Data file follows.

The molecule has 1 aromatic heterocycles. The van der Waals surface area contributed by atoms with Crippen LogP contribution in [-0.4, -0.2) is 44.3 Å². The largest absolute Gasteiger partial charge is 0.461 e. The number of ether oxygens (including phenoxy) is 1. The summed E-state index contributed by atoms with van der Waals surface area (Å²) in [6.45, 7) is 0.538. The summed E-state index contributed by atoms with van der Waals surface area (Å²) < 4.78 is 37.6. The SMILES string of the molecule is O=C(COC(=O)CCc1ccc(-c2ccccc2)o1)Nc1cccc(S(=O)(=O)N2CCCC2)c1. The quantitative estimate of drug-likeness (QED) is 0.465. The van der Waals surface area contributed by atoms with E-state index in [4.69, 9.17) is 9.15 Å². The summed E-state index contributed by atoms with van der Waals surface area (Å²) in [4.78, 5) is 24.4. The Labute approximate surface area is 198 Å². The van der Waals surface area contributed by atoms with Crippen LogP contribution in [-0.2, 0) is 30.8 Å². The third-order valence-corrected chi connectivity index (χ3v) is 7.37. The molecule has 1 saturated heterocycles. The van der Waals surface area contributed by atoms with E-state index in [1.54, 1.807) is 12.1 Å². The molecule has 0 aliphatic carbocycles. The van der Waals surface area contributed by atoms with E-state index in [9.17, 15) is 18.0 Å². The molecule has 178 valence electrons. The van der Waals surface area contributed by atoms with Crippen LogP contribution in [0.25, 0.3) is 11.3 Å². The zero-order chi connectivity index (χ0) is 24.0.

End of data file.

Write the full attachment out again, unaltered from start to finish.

The molecule has 1 aromatic heterocycles. The van der Waals surface area contributed by atoms with Crippen LogP contribution in [-0.4, -0.2) is 44.3 Å². The largest absolute Gasteiger partial charge is 0.461 e. The number of ether oxygens (including phenoxy) is 1. The summed E-state index contributed by atoms with van der Waals surface area (Å²) in [6.45, 7) is 0.538. The summed E-state index contributed by atoms with van der Waals surface area (Å²) < 4.78 is 37.6. The SMILES string of the molecule is O=C(COC(=O)CCc1ccc(-c2ccccc2)o1)Nc1cccc(S(=O)(=O)N2CCCC2)c1. The quantitative estimate of drug-likeness (QED) is 0.465. The van der Waals surface area contributed by atoms with E-state index in [4.69, 9.17) is 9.15 Å². The summed E-state index contributed by atoms with van der Waals surface area (Å²) in [4.78, 5) is 24.4. The Labute approximate surface area is 198 Å². The van der Waals surface area contributed by atoms with Crippen LogP contribution in [-0.2, 0) is 30.8 Å². The third-order valence-corrected chi connectivity index (χ3v) is 7.37. The molecule has 1 saturated heterocycles. The van der Waals surface area contributed by atoms with E-state index in [1.54, 1.807) is 12.1 Å². The molecule has 0 aliphatic carbocycles. The van der Waals surface area contributed by atoms with E-state index in [9.17, 15) is 18.0 Å². The molecule has 178 valence electrons. The van der Waals surface area contributed by atoms with Crippen LogP contribution in [0.25, 0.3) is 11.3 Å². The zero-order chi connectivity index (χ0) is 24.0.